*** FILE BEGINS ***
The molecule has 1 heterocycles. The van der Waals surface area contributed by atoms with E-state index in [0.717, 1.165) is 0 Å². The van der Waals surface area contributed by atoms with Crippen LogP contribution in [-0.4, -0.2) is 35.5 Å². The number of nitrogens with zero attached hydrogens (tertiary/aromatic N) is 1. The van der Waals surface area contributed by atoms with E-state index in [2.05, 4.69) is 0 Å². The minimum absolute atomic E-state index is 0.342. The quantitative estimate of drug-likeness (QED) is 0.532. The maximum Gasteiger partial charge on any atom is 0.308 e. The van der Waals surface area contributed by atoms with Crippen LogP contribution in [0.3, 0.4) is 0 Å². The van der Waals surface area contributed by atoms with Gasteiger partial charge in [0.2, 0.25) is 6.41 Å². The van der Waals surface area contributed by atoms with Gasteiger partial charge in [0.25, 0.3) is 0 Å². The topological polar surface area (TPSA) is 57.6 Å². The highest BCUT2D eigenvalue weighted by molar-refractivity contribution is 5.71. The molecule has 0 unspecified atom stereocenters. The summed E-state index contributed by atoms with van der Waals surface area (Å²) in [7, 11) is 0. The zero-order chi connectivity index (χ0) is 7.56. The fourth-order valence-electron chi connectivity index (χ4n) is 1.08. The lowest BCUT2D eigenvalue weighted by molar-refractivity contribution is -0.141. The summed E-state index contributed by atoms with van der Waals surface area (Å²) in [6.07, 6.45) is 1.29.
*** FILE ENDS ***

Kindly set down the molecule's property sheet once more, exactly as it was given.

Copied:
The molecule has 1 heterocycles. The van der Waals surface area contributed by atoms with E-state index in [0.717, 1.165) is 0 Å². The van der Waals surface area contributed by atoms with Crippen LogP contribution in [-0.4, -0.2) is 35.5 Å². The number of nitrogens with zero attached hydrogens (tertiary/aromatic N) is 1. The van der Waals surface area contributed by atoms with E-state index in [2.05, 4.69) is 0 Å². The minimum absolute atomic E-state index is 0.342. The quantitative estimate of drug-likeness (QED) is 0.532. The maximum Gasteiger partial charge on any atom is 0.308 e. The van der Waals surface area contributed by atoms with Crippen LogP contribution in [0.3, 0.4) is 0 Å². The van der Waals surface area contributed by atoms with Gasteiger partial charge in [0.2, 0.25) is 6.41 Å². The van der Waals surface area contributed by atoms with Gasteiger partial charge in [0.25, 0.3) is 0 Å². The topological polar surface area (TPSA) is 57.6 Å². The highest BCUT2D eigenvalue weighted by molar-refractivity contribution is 5.71. The molecule has 0 unspecified atom stereocenters. The summed E-state index contributed by atoms with van der Waals surface area (Å²) in [7, 11) is 0. The zero-order chi connectivity index (χ0) is 7.56. The fourth-order valence-electron chi connectivity index (χ4n) is 1.08. The lowest BCUT2D eigenvalue weighted by molar-refractivity contribution is -0.141. The summed E-state index contributed by atoms with van der Waals surface area (Å²) in [6.07, 6.45) is 1.29.